Two of the city’s three currency-issuing banks, HSBC and Standard Chartered, have paid a combined US$4 billion since 2012 and reached agreements with US authorities to avoid criminal prosecution for past failures in their anti-money-laundering and sanctions control programmes.

In recent days, Citigroup took steps to suspend credit-card accounts associated with some of the individuals facing US sanctions, according to a person familiar with the moves but not authorised to discuss the matter publicly.

Bloomberg reported on August 12 that the Hong Kong arms of some Chinese state-owned banks, including Bank of China (Hong Kong), are being cautious about opening new accounts for individuals facing sanctions.

Spokespersons at Citigroup, HSBC and Standard Chartered all declined to comment for this story, while Bank of China did not respond to a request for comment.

The credit union for the city’s police force began moving about HK$11 billion in assets from foreign banks to China-based lenders in May over concerns about potential sanctions.

Rising tensions between the US and China threatens to trap financial institutions between the two superpowers.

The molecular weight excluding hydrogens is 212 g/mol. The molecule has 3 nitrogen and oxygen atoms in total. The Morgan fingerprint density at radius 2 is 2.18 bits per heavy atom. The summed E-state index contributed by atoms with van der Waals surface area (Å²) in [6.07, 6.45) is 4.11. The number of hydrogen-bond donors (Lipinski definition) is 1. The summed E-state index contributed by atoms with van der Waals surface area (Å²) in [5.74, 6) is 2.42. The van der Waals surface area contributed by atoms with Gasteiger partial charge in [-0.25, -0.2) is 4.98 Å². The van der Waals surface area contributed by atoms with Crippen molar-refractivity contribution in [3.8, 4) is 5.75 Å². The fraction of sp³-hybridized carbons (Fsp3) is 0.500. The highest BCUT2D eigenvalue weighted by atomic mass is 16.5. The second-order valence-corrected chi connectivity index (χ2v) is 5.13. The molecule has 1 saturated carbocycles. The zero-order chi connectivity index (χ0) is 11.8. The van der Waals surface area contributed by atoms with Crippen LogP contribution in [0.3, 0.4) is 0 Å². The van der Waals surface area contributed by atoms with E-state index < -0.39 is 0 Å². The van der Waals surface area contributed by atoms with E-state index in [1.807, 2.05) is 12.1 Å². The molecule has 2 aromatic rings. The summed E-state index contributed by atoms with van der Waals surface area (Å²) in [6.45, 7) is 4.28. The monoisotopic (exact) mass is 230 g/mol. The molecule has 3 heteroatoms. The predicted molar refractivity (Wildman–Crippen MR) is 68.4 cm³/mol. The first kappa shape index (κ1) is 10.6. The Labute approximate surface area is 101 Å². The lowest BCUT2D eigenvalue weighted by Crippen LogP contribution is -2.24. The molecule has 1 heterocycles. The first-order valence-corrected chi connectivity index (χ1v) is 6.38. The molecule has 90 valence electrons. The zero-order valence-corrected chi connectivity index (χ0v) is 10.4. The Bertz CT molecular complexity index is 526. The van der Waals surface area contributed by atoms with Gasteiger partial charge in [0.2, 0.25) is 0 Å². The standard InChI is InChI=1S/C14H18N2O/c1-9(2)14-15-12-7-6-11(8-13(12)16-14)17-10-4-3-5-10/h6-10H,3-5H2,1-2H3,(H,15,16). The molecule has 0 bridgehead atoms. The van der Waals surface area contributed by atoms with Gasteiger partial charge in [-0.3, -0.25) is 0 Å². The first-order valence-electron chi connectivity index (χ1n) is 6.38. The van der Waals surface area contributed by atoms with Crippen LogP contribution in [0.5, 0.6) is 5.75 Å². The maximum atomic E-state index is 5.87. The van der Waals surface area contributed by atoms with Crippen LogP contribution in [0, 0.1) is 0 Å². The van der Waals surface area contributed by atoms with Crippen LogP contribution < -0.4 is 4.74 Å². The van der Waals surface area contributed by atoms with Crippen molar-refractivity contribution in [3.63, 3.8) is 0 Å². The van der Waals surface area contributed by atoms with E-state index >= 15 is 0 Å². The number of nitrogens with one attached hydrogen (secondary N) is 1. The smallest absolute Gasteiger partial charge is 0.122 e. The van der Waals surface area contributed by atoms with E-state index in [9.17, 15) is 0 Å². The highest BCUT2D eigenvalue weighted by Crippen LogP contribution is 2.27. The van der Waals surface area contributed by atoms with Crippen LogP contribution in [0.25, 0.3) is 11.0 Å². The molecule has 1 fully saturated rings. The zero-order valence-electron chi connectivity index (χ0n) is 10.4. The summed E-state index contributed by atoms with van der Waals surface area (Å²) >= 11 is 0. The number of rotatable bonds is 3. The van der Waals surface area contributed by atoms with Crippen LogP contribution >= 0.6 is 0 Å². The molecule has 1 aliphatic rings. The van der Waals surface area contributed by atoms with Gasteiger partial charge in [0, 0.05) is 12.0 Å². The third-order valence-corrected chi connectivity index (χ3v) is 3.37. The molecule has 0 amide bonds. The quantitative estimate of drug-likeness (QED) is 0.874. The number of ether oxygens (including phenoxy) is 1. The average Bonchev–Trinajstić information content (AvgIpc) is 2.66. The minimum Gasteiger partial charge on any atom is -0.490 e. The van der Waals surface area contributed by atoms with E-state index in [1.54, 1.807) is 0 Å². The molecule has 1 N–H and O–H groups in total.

Trump’s executive order prohibits “the making of any contribution or provision of funds, goods, or services by, to, or for the benefit of any person whose property and interests in property are blocked” by the sanctions. The Hong Kong Autonomy Act separately includes a provision that subjects banks who engage in “significant” transactions with blocked persons to sanctions themselves.

At the same time, Article 29 of the city’s national security law prohibits the imposition of sanctions, blockades or other hostile actions against Hong Kong or the mainland – potentially putting banks in a bind if they abide by the US decrees.

Bankers are reluctant to discuss publicly how they will address any potential clash, saying privately they would look to the Hong Kong Monetary Authority, the city’s de facto central bank, for guidance on how to proceed regarding their Hong Kong business.

“With respect to the various laws that exist and the potential conflicts between those laws, we follow the laws and regulations of all of the countries in which we operate and will continue to do that,” Noel Quinn, HSBC’s chief executive, said on a conference call with journalists on August 3. “It would be wrong of me to speculate on any potential conflicts between different laws between the US and China.”

The HKMA said on August 8 that unilateral sanctions by foreign governments are “not part of the international targeted financial sanctions regime and have no legal status in Hong Kong”, sparking confusion among some bankers.